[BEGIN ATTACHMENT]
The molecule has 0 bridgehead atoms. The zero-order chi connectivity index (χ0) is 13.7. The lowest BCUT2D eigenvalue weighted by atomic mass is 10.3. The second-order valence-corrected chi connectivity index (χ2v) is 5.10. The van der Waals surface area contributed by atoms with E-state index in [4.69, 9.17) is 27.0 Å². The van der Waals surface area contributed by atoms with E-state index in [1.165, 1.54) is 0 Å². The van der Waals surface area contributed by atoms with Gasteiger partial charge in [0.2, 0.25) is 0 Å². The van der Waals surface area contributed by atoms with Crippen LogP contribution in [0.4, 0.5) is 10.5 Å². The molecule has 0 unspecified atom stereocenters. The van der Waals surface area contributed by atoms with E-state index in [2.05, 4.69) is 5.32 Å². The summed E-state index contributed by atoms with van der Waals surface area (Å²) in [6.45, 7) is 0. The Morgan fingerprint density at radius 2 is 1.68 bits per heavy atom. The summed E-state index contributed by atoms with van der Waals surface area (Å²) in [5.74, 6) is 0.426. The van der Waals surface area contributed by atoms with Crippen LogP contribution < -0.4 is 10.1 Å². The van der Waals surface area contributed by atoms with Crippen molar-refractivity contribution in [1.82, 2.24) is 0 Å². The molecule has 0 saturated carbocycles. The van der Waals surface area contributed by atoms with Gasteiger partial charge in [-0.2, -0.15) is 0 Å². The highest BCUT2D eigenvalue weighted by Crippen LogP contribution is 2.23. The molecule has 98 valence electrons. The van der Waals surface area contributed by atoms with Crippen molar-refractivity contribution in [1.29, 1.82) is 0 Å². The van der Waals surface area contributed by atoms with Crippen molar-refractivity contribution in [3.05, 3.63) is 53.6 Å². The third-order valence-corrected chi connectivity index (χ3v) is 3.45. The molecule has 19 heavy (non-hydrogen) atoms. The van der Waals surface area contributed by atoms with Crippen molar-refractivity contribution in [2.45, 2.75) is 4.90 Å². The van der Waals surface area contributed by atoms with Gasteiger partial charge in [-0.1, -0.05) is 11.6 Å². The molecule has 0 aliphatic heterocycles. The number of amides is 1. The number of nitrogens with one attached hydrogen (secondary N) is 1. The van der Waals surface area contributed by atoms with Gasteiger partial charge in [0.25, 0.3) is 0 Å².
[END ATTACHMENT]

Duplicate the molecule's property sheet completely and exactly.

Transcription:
The molecule has 0 bridgehead atoms. The zero-order chi connectivity index (χ0) is 13.7. The lowest BCUT2D eigenvalue weighted by atomic mass is 10.3. The second-order valence-corrected chi connectivity index (χ2v) is 5.10. The van der Waals surface area contributed by atoms with E-state index in [4.69, 9.17) is 27.0 Å². The van der Waals surface area contributed by atoms with E-state index in [1.165, 1.54) is 0 Å². The van der Waals surface area contributed by atoms with Gasteiger partial charge in [0.2, 0.25) is 0 Å². The van der Waals surface area contributed by atoms with Crippen LogP contribution in [0.4, 0.5) is 10.5 Å². The molecule has 0 unspecified atom stereocenters. The van der Waals surface area contributed by atoms with E-state index in [2.05, 4.69) is 5.32 Å². The summed E-state index contributed by atoms with van der Waals surface area (Å²) in [6.45, 7) is 0. The Morgan fingerprint density at radius 2 is 1.68 bits per heavy atom. The summed E-state index contributed by atoms with van der Waals surface area (Å²) in [5.74, 6) is 0.426. The van der Waals surface area contributed by atoms with Crippen LogP contribution < -0.4 is 10.1 Å². The van der Waals surface area contributed by atoms with Crippen molar-refractivity contribution in [1.82, 2.24) is 0 Å². The molecule has 0 saturated carbocycles. The van der Waals surface area contributed by atoms with Gasteiger partial charge in [-0.2, -0.15) is 0 Å². The highest BCUT2D eigenvalue weighted by Crippen LogP contribution is 2.23. The molecule has 98 valence electrons. The van der Waals surface area contributed by atoms with Crippen molar-refractivity contribution in [1.29, 1.82) is 0 Å². The van der Waals surface area contributed by atoms with Crippen molar-refractivity contribution in [3.05, 3.63) is 53.6 Å². The third-order valence-corrected chi connectivity index (χ3v) is 3.45. The molecule has 19 heavy (non-hydrogen) atoms. The van der Waals surface area contributed by atoms with Crippen molar-refractivity contribution in [2.45, 2.75) is 4.90 Å². The van der Waals surface area contributed by atoms with Gasteiger partial charge in [-0.1, -0.05) is 11.6 Å². The molecule has 0 aliphatic heterocycles. The number of amides is 1. The number of nitrogens with one attached hydrogen (secondary N) is 1. The van der Waals surface area contributed by atoms with Gasteiger partial charge in [0.25, 0.3) is 0 Å².